How to Break a Lease Without a Penalty
If you need to terminate a lease early, there's more to do than let your landlord know and start packing. When you sign a lease of some duration, you are legally obligated to pay the rent during that period. If you don't make some arrangements with your landlord, or take advantage of the early termination clause in your lease, you could end up in court, and face marks on your credit and rental history.
However, when you keep in mind that your landlord simply wants to make sure that your unit is occupied so they can continue to collect rent, and if you approach the problem thoughtfully, there are often ways around the expense. Knowing how to break a lease without penalty can save you a bundle and alleviate stress.
How to Break an Apartment Lease Without Penalty
1. Use the Early Termination Clause
Many leases contain an early termination clause that outlines any early penalties or fees for breaking a rental lease, usually a few months' worth of rent. If you pay these fees, you will be able to break your lease without any legal or other penalties.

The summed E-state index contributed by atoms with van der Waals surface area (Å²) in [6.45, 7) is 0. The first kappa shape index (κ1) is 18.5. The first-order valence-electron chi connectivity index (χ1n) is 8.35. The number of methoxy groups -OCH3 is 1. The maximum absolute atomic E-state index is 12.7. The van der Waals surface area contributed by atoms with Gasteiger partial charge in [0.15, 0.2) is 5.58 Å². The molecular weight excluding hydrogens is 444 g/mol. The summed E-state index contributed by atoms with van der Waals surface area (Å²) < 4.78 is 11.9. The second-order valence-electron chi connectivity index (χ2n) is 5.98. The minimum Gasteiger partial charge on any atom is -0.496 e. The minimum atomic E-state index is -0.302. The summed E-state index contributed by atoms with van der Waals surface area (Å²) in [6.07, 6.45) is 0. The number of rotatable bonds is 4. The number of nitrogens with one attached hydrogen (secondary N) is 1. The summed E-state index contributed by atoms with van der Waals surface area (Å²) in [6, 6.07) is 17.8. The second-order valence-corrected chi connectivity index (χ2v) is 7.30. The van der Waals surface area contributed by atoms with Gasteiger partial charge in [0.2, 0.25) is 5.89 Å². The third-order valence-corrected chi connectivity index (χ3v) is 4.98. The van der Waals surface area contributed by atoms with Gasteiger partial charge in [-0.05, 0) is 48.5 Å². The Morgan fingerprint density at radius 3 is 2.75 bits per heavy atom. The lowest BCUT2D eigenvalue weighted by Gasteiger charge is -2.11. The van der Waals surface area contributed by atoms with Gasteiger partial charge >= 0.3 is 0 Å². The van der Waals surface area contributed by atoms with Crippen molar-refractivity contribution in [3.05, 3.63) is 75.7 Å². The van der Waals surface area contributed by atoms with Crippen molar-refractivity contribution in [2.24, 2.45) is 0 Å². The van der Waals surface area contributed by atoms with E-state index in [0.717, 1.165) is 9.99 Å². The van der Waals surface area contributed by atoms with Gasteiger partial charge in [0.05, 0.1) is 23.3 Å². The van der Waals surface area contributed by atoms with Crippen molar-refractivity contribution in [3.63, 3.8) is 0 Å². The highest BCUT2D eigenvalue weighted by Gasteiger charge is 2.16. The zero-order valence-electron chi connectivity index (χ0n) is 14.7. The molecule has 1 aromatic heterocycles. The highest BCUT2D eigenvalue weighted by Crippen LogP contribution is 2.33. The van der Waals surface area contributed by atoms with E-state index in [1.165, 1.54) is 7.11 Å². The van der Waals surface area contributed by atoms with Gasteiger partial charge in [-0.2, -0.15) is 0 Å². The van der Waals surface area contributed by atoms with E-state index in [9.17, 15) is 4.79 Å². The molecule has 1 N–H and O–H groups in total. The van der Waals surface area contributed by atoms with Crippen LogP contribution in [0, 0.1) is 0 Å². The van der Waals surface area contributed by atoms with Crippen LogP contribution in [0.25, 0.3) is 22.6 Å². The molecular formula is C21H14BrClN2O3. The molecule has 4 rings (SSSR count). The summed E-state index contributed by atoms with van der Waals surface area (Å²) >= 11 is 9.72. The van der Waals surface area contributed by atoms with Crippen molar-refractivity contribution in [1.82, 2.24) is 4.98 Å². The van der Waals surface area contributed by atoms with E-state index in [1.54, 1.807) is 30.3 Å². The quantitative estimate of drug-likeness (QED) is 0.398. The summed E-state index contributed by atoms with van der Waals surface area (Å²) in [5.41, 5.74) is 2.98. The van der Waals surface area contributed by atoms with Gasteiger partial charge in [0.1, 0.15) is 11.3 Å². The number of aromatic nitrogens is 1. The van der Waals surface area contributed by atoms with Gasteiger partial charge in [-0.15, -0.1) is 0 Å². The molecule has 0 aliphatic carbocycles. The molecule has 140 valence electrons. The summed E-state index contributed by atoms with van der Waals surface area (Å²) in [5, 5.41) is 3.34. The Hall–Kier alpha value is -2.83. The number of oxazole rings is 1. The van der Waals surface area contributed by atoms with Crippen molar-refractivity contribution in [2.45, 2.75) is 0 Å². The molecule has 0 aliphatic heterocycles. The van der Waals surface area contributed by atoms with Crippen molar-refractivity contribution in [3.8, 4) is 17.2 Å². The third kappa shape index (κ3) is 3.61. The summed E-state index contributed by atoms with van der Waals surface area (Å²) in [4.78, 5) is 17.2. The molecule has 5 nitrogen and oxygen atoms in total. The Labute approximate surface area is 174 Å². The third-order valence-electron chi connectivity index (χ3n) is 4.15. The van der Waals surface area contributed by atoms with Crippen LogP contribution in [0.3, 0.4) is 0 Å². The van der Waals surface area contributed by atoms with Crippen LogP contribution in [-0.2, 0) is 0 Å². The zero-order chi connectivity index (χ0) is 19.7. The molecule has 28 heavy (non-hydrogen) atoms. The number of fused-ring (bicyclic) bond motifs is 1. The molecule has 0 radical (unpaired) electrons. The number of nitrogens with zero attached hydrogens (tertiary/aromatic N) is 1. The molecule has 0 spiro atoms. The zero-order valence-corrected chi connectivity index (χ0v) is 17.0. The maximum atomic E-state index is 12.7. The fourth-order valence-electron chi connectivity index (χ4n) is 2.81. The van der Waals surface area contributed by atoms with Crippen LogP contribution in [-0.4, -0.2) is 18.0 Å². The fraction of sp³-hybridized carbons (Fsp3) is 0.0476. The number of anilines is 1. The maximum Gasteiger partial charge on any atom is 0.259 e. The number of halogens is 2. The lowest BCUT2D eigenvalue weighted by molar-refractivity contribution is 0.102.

Consider the timing of your leave as well. If your lease requires you to pay three months rent to terminate early, but you only have two months left on your lease, it might be best just to pay your rent as usual. Whatever you decide, talk to your landlord if you have any questions about provisions for early lease termination in your rental agreement.
2. Know the Legal Reasons For Breaking a Lease
There are ways to avoid penalties and break your lease without breaking the law. These legal reasons to end a lease early can prevent fines and get your landlord on board:
- Illegal unit If your landlord illegally converted empty rooms or an attic into an apartment, breaking your apartment lease is usually penalty-free.
- Noncompliance with local or state housing codes You have legal grounds to get out of a lease if you're dealing with electrical problems, insufficient bathroom ventilation, pest infestations, and fire hazards.
- Violation of tenant rights Failing to provide hot water and heat or ignoring broken windows and other safety issues are tenant rights violations. They're also grounds to break your lease without paying the penalty.
- Military service Under the Service members Civil Relief Act, you can usually terminate lease agreements based on active duty military service.
- Criminal activity on the property Criminal activity helps get you out of a lease, hopefully as quickly as possible, without penalty.
Before you talk to your landlord, look into all the legal reasons you may be able to break your lease without penalty. The more informed you are, the better the conversation will go.
3. Negotiate with Your Landlord